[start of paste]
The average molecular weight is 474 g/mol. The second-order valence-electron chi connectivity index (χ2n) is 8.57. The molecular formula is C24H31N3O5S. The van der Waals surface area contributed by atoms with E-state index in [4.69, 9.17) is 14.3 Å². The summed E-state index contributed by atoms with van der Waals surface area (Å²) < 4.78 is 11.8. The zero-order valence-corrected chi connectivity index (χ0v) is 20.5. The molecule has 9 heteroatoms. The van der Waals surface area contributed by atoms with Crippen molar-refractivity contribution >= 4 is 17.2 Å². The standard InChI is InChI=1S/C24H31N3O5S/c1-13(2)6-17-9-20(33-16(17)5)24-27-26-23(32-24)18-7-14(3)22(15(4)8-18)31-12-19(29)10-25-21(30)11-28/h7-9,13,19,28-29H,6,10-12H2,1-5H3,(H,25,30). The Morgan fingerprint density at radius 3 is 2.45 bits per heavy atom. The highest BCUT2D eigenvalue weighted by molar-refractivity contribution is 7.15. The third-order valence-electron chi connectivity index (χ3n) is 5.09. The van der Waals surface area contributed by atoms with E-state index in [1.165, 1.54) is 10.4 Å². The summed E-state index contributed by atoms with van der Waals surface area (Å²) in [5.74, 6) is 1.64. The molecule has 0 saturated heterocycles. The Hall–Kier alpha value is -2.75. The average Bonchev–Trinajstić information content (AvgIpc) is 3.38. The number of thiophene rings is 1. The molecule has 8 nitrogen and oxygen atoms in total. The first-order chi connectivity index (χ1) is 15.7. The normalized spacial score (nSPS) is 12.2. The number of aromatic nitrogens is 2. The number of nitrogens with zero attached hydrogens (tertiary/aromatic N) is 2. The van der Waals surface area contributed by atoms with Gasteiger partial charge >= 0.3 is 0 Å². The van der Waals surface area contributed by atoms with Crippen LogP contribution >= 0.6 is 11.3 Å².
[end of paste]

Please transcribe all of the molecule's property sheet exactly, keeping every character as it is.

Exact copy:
The average molecular weight is 474 g/mol. The second-order valence-electron chi connectivity index (χ2n) is 8.57. The molecular formula is C24H31N3O5S. The van der Waals surface area contributed by atoms with E-state index in [4.69, 9.17) is 14.3 Å². The summed E-state index contributed by atoms with van der Waals surface area (Å²) < 4.78 is 11.8. The zero-order valence-corrected chi connectivity index (χ0v) is 20.5. The molecule has 9 heteroatoms. The van der Waals surface area contributed by atoms with Crippen molar-refractivity contribution >= 4 is 17.2 Å². The standard InChI is InChI=1S/C24H31N3O5S/c1-13(2)6-17-9-20(33-16(17)5)24-27-26-23(32-24)18-7-14(3)22(15(4)8-18)31-12-19(29)10-25-21(30)11-28/h7-9,13,19,28-29H,6,10-12H2,1-5H3,(H,25,30). The Morgan fingerprint density at radius 3 is 2.45 bits per heavy atom. The highest BCUT2D eigenvalue weighted by molar-refractivity contribution is 7.15. The third-order valence-electron chi connectivity index (χ3n) is 5.09. The van der Waals surface area contributed by atoms with E-state index in [1.165, 1.54) is 10.4 Å². The summed E-state index contributed by atoms with van der Waals surface area (Å²) in [5.74, 6) is 1.64. The molecule has 0 saturated heterocycles. The Hall–Kier alpha value is -2.75. The average Bonchev–Trinajstić information content (AvgIpc) is 3.38. The number of thiophene rings is 1. The molecule has 8 nitrogen and oxygen atoms in total. The first-order chi connectivity index (χ1) is 15.7. The normalized spacial score (nSPS) is 12.2. The number of aromatic nitrogens is 2. The number of nitrogens with zero attached hydrogens (tertiary/aromatic N) is 2. The van der Waals surface area contributed by atoms with Gasteiger partial charge >= 0.3 is 0 Å². The van der Waals surface area contributed by atoms with Crippen LogP contribution >= 0.6 is 11.3 Å².